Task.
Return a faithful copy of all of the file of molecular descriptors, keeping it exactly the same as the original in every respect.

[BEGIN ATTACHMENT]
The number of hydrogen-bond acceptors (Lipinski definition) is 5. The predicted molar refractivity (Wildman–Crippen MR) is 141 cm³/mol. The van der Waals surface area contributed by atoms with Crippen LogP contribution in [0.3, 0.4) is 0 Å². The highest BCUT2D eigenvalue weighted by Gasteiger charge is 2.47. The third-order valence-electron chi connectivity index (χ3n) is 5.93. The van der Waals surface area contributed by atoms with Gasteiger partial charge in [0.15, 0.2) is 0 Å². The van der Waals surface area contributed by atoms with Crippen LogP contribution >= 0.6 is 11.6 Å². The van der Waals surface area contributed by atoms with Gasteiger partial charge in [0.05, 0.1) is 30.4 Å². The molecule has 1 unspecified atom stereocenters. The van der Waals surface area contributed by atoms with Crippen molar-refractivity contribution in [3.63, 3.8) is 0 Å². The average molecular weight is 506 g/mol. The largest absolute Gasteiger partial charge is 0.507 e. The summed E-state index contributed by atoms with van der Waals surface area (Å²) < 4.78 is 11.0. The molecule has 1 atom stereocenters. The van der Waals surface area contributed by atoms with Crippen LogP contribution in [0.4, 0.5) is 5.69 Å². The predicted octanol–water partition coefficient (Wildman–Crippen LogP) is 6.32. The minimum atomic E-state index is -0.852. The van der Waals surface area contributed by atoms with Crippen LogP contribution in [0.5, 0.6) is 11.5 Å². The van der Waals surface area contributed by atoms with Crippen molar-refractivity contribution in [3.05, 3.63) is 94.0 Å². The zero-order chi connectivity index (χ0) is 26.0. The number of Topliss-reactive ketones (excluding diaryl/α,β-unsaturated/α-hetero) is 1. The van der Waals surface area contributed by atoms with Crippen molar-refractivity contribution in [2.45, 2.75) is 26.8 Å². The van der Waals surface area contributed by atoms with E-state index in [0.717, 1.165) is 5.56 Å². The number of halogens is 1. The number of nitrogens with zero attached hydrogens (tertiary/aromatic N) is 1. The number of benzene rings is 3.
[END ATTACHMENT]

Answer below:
The number of hydrogen-bond acceptors (Lipinski definition) is 5. The predicted molar refractivity (Wildman–Crippen MR) is 141 cm³/mol. The van der Waals surface area contributed by atoms with Crippen LogP contribution in [0.3, 0.4) is 0 Å². The highest BCUT2D eigenvalue weighted by Gasteiger charge is 2.47. The third-order valence-electron chi connectivity index (χ3n) is 5.93. The van der Waals surface area contributed by atoms with Gasteiger partial charge in [0.15, 0.2) is 0 Å². The van der Waals surface area contributed by atoms with Crippen LogP contribution >= 0.6 is 11.6 Å². The van der Waals surface area contributed by atoms with Gasteiger partial charge in [0.05, 0.1) is 30.4 Å². The molecule has 1 unspecified atom stereocenters. The van der Waals surface area contributed by atoms with Crippen molar-refractivity contribution in [3.63, 3.8) is 0 Å². The average molecular weight is 506 g/mol. The largest absolute Gasteiger partial charge is 0.507 e. The summed E-state index contributed by atoms with van der Waals surface area (Å²) < 4.78 is 11.0. The molecule has 1 atom stereocenters. The van der Waals surface area contributed by atoms with Crippen LogP contribution in [0.4, 0.5) is 5.69 Å². The predicted octanol–water partition coefficient (Wildman–Crippen LogP) is 6.32. The minimum atomic E-state index is -0.852. The van der Waals surface area contributed by atoms with Crippen LogP contribution in [0.5, 0.6) is 11.5 Å². The van der Waals surface area contributed by atoms with Crippen molar-refractivity contribution in [3.05, 3.63) is 94.0 Å². The zero-order chi connectivity index (χ0) is 26.0. The number of Topliss-reactive ketones (excluding diaryl/α,β-unsaturated/α-hetero) is 1. The van der Waals surface area contributed by atoms with Crippen molar-refractivity contribution in [2.45, 2.75) is 26.8 Å². The van der Waals surface area contributed by atoms with E-state index in [0.717, 1.165) is 5.56 Å². The number of halogens is 1. The number of nitrogens with zero attached hydrogens (tertiary/aromatic N) is 1. The number of benzene rings is 3.